> It might be possible to determine if the incisions had been sutured by a qualified surgeon or by an amateur. A surgeon is trained to stitch the incision in such a way as to minimize scarring. An amateur would probably employ a coarser, less-sophisticated stitching pattern that leaves a more prominent, jagged scar. A competent ME should have looked for, and noted this.


> Yes, what if the boy's caretakers (perhaps in an attempt to keep his existence secret) tried to perform these medical procedures at home, and botched it up? They may have actually been trying to save his life! The wounds (incisions) seem to have healed, which indicates that the boy survived the "surgery" for some period of time (weeks / months) before expiring.


> Surgeries, like those, run the high risk of infection, and hemorrhage, so I somehow doubt they would have been done at home.


> It is possible that the child's real name was not given at the hospital for fear of other things becoming exposed. Remember, hospital insurance was not what it is today. Most likely, the family might have considered using cash and paying for it under an assumed name.


Was the boy killed intentionally?:


> While it's true that multiple blunt force blows would seem to be deliberate murder, someone in a blind rage could have administered those blows in just a few seconds (i.e. temporary insanity). It may not have been premeditated (first degree) murder.


> The issue isn't whether the blows were accidental - but whether the outcome was intended. In other words, the person who dealt the blows may not have intended them to be fatal.


> Multiple blows to the head on a small child are probably always fatal, whether or not it was meant to be fatal or cause injury to the boy. He/she must have been really nuts themselves to think otherwise - that it wouldn't cause permanent damage or even death.


> My father was a very violent man who beat his children almost on a daily basis. These blows were usually to the head. (Open handed - not clenched fists). He certainly didn't intend to kill his children, just punish them for "infractions" of the rules.


> I think in my heart of hearts, the person who killed the boy did NOT intend to kill him. It is so easy to lose control when a dysfunctional family dynamic is present...esp where you have a "might makes right" situation, or an explosive arrangement.


> I think the parents killed the little boy out of frustration. He was very sick and needed a lot of medical attention, which his parents probably could not afford. So, they did what they thought was "best" for the boy, and stopped his suffering.


> If he did have at least have one caring person in his life, they may have not been there to stop the rage the person had on him. Mothers have a special bond with their kids that no father could ever have. That's why I think it was the father or someone other than the mother who killed him. But then again some very sick mothers have killed too!!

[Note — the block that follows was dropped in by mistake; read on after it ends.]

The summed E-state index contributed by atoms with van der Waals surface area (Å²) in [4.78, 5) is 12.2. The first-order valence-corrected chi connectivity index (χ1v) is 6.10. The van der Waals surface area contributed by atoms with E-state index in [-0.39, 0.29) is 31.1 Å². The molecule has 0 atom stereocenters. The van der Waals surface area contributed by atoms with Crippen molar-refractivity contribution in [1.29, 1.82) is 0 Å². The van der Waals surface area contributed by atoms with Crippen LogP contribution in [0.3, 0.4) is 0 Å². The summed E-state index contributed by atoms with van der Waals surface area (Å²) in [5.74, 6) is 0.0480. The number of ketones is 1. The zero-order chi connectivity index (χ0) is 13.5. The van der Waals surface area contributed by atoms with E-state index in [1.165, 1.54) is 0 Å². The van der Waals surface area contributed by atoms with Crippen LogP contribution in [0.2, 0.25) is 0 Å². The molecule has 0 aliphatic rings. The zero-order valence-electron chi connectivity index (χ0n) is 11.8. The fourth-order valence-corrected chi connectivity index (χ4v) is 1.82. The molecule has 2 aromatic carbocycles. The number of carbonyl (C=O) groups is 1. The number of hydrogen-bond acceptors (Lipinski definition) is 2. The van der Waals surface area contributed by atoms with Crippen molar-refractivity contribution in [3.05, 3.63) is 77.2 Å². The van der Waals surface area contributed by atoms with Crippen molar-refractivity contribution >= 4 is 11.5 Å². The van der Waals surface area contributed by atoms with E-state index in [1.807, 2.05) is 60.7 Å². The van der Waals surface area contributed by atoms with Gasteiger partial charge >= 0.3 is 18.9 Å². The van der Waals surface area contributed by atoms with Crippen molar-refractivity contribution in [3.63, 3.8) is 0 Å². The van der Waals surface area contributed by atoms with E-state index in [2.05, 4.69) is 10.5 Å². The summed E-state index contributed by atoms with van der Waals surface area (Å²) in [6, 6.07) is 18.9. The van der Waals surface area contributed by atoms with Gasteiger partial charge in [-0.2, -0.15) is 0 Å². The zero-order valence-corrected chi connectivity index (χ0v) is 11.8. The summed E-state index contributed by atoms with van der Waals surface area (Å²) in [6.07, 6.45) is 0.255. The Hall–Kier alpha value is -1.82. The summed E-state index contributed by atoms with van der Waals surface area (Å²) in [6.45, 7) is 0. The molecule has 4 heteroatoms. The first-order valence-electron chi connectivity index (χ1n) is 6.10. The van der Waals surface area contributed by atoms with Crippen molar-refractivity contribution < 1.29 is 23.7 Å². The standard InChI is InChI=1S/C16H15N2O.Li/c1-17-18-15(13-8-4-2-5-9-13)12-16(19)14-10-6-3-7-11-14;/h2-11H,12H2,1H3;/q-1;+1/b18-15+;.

> This child could have accidentally drowned or hit his head on a fixture in the tub...but the autopsy showing blunt force trauma indicates the likelihood it was something larger. I do believe his death was NOT intentional. Either someone lost control, was neglectful or stupid in the care of this child; but not likely that it was premeditated murder.


> The boy had over 20 bruises on his tiny body ... and blunt force wounds to his head! This was no accident.


> It is my opinion that this child was intentionally murdered.


> I think it was a case of parental abuse carried too far. The father probably killed the boy and the family decided they would have to move. I think the mother cleaned the boy and wrapped him, and placed him where he would be found.


How could exhumation of the remains for DNA sampling help solve the case?:


> The DNA results would give a little more insight as to possible medical conditions that the boy may have had, such as possible medication or drugs that may have been in the child.


> DNA may be good, but unless you have something to check it against, it won't determine who your parents are. Maybe if they ever catch the killer it would be helpful.


> As for the DNA, it can be extracted from saliva, blood, semen, bone, vitreous humorous (eye) male or female. There is a particular bit of DNA called the mitochondria DNA. It exists in a little organelle( a little packet) outside the nucleus of a cell. This DNA is only passed to you from your mother, it is only passed on in the egg not the sperm. Maternal lineage can be traced.


> DNA mapping would not be immediately useful, but could be used to confirm a relationship, if and when a suspect is arrested.